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By KD Tait
Ukraine’s parliament has approved a programme of economic shock therapy described by an MP from the ruling coalition as amounting to “genocide”. The government says these measures are necessary to reform Ukraine’s bankrupt economy. Prime Minister Arseniy Yatseniuk revealed the scale of its ambition: “everything that wasn’t done in the past 23 years, needs to be done in 23 months.”
By “everything” he means the irreversible victory of a neoliberal counterrevolution. Deregulation and privatisation will destroy the measures of social protection still remaining from the old Soviet planned economy.
Ukraine’s working class ranks amongst the poorest in Europe. Its oligarchs are among the richest in the world. After two decades of exploitation by a kleptocratic elite, the workers and peasants of Ukraine will now be subject to even greater extortion to secure their country’s economic integration into the EU and IMF’s sphere of exploitation.
The plundering of Ukraine’s economy by the oligarchs ensured that the 2008 economic crisis destroyed its currency and left the country limping along on loans and bailouts from Russia and the IMF. The oligarchs jealously guarded their privileges, pursued their factional intrigues and ensured the consequences of economic collapse were felt most sharply by ordinary Ukrainians. Resentment at growing impoverishment at the hands of an elite who ostentatiously flaunted their wealth and avoided the everyday humiliations of poverty and corruption, nourished the roots of popular hostility to the government and oligarchs.
For many Ukrainians, all hopes of any improvement were vested in outside forces, particularly the prosperous European Union. Thus, when the former president, Viktor Yanukovych, delayed signing the EU-Ukraine Association Agreement in November 2013, the hopes of a large part of the population for economic growth and democratic reform through closer integration with Europe were dashed.
Thousands turned out to protest in Kiev’s Maidan Nezalezhnosti and an alliance of oligarchs, fascists and liberals coalesced to give political expression to a mass movement whose contradictions were papered over by a common hostility to Russia and a sense that Europe would champion their diverse aspirations. The EuroMaidan movement was born.
On February 21, last year, Yanukovych fled and a coalition government was formed that excluded the liberal UDAR party because its leader, Vitali Klitschko, who had close links to Germany’s Christian Democrats, denounced the violence of the armed fascist wing of the movement. Within eight months, Crimea had been annexed by the Russian Federation, civil war was raging in the Donbas region, Ukraine had signed the free trade Association Agreement and a new government ruled in the Verkhovna Rada.
The government that was formed in the aftermath of Yanukovych’s flight nailed its anti-Russian colours firmly to the mast. Within two days, parliament had passed a bill abolishing the limited protection granted to minority languages, at a stroke confirming the fears of the 30 per cent Russophone Ukrainians that the government would promote Russophobia to shore up its support at the expense of the minority. The veto of this provocation by acting president Oleksandr Turchynov came too late and was anyway viewed as a cynical ploy, given the presence of several virulently anti-Russian ministers in the government.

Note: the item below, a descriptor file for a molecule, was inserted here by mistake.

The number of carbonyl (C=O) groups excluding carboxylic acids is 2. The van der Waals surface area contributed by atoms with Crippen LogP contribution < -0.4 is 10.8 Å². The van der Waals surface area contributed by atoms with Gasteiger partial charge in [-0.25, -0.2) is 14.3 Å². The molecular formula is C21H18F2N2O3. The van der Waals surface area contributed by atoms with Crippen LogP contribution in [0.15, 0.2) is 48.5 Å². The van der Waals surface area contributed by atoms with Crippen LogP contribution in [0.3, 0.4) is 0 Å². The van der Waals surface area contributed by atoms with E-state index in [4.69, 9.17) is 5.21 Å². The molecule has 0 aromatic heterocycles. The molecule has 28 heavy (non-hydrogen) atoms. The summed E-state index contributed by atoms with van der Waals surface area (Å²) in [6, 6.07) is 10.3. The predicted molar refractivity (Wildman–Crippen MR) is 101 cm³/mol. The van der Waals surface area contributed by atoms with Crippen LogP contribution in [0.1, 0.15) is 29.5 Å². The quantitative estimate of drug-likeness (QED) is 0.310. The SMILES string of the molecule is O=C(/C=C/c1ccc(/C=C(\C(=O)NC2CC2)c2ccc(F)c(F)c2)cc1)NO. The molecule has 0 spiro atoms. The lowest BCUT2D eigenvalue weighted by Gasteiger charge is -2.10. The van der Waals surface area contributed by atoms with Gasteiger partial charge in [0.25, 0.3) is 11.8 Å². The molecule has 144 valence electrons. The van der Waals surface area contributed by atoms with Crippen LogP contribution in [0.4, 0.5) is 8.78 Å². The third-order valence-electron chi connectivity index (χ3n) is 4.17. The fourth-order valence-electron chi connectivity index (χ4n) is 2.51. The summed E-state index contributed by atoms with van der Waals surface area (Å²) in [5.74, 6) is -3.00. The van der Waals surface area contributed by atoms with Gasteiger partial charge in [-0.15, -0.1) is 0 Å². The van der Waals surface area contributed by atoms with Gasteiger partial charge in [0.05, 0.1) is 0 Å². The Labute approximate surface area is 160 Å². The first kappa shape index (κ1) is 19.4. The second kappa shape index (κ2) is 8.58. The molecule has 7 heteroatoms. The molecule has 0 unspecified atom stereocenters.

Acting Prime Minister Yatseniuk was under no illusion about the popularity of the measures he intended to impose, describing his government as “political suicides”. In a poll of 3,200 people across former president Yanukovych’s southeastern stronghold, 74 per cent thought the new regime was illegitimate.
That government was dissolved in September 2014 by the newly elected President, Petro Poroshenko, who claimed fresh elections were necessary to “purge” the parliament of those who were obstructing the implementation of economic reforms and the pursuit of the war in the east.
October duly saw a fresh cohort of MPs returned to parliament, with the opposition Party of Regions reduced to a rump. Negotiations to form a government ended with five of the six parties represented in parliament signing up to a coalition agreement which set accession to Nato, economic “reform” and the promotion of national-patriotic values as its main priorities.
The previous interim government passed a law on “social lustration”, which provided for the purging of state officials connected to the Yanukovych regime. Desire for genuine democratic reform, a reining in of the oligarchs, was an honest sentiment expressed by many supporters of EuroMaidan, and one shared by many of its opponents.
However, a look at the ministers appointed to carry through the government’s programme reveals that EuroMaidan has so far done little to shake up the patronage, clientelism and mutual interests that have long determined the composition of Ukraine’s governments. The failure of EuroMaidan to establish durable democratic or working class structures that could have mobilised opposition to a new establishment government is in large part to blame for this. It also says something about the class nature of the dominant layers of the movement.